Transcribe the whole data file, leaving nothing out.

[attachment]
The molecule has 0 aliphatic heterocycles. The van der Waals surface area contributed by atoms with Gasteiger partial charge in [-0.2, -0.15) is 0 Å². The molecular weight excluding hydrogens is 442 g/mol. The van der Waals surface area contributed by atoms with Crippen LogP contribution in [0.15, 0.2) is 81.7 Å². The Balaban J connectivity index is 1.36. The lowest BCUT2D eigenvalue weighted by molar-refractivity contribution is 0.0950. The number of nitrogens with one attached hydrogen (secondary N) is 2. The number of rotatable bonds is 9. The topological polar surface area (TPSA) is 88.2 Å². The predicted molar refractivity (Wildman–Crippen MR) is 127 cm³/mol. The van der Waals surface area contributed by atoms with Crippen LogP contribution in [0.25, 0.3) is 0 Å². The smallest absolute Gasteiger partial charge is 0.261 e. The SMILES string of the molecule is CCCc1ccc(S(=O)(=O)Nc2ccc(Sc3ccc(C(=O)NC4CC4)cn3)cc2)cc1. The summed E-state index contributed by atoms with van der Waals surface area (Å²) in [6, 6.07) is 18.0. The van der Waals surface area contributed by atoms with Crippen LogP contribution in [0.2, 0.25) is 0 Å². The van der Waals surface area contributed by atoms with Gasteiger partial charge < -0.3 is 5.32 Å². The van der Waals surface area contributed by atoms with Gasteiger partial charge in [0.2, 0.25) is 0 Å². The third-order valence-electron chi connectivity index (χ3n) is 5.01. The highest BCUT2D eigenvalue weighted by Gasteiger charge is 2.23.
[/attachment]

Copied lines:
The molecule has 0 aliphatic heterocycles. The van der Waals surface area contributed by atoms with Gasteiger partial charge in [-0.2, -0.15) is 0 Å². The molecular weight excluding hydrogens is 442 g/mol. The van der Waals surface area contributed by atoms with Crippen LogP contribution in [0.15, 0.2) is 81.7 Å². The Balaban J connectivity index is 1.36. The lowest BCUT2D eigenvalue weighted by molar-refractivity contribution is 0.0950. The number of nitrogens with one attached hydrogen (secondary N) is 2. The number of rotatable bonds is 9. The topological polar surface area (TPSA) is 88.2 Å². The predicted molar refractivity (Wildman–Crippen MR) is 127 cm³/mol. The van der Waals surface area contributed by atoms with Crippen LogP contribution in [0.25, 0.3) is 0 Å². The smallest absolute Gasteiger partial charge is 0.261 e. The SMILES string of the molecule is CCCc1ccc(S(=O)(=O)Nc2ccc(Sc3ccc(C(=O)NC4CC4)cn3)cc2)cc1. The summed E-state index contributed by atoms with van der Waals surface area (Å²) in [6, 6.07) is 18.0. The van der Waals surface area contributed by atoms with Crippen LogP contribution in [0.2, 0.25) is 0 Å². The van der Waals surface area contributed by atoms with Gasteiger partial charge < -0.3 is 5.32 Å². The van der Waals surface area contributed by atoms with Gasteiger partial charge in [0.2, 0.25) is 0 Å². The third-order valence-electron chi connectivity index (χ3n) is 5.01. The highest BCUT2D eigenvalue weighted by Gasteiger charge is 2.23.